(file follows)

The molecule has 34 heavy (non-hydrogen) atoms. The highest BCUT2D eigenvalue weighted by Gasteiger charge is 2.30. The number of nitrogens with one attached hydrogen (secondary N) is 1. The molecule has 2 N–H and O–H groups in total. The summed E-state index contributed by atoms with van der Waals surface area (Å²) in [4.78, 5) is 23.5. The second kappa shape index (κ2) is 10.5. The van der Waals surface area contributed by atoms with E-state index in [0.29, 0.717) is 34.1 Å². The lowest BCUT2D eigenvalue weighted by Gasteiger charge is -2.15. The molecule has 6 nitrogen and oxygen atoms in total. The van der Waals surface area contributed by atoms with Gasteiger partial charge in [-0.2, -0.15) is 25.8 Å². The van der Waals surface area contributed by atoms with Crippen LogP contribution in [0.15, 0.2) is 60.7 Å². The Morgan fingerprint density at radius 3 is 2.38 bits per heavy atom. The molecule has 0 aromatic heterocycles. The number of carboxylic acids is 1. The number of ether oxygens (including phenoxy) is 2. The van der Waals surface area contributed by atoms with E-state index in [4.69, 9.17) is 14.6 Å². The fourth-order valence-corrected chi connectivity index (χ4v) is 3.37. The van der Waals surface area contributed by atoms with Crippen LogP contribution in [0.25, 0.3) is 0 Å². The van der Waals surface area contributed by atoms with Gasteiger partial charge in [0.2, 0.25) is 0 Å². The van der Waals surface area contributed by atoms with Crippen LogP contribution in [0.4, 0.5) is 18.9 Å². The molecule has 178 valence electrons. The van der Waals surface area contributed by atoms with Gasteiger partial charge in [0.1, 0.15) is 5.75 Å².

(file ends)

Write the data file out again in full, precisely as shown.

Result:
The molecule has 34 heavy (non-hydrogen) atoms. The highest BCUT2D eigenvalue weighted by Gasteiger charge is 2.30. The number of nitrogens with one attached hydrogen (secondary N) is 1. The molecule has 2 N–H and O–H groups in total. The summed E-state index contributed by atoms with van der Waals surface area (Å²) in [4.78, 5) is 23.5. The second kappa shape index (κ2) is 10.5. The van der Waals surface area contributed by atoms with E-state index in [0.29, 0.717) is 34.1 Å². The lowest BCUT2D eigenvalue weighted by Gasteiger charge is -2.15. The molecule has 6 nitrogen and oxygen atoms in total. The van der Waals surface area contributed by atoms with Gasteiger partial charge in [-0.2, -0.15) is 25.8 Å². The van der Waals surface area contributed by atoms with Crippen LogP contribution in [0.15, 0.2) is 60.7 Å². The Morgan fingerprint density at radius 3 is 2.38 bits per heavy atom. The molecule has 0 aromatic heterocycles. The number of carboxylic acids is 1. The number of ether oxygens (including phenoxy) is 2. The van der Waals surface area contributed by atoms with E-state index in [4.69, 9.17) is 14.6 Å². The fourth-order valence-corrected chi connectivity index (χ4v) is 3.37. The van der Waals surface area contributed by atoms with Crippen LogP contribution in [0.25, 0.3) is 0 Å². The van der Waals surface area contributed by atoms with Gasteiger partial charge in [0.2, 0.25) is 0 Å². The van der Waals surface area contributed by atoms with Crippen LogP contribution in [0.4, 0.5) is 18.9 Å². The molecule has 178 valence electrons. The van der Waals surface area contributed by atoms with Gasteiger partial charge in [0.1, 0.15) is 5.75 Å².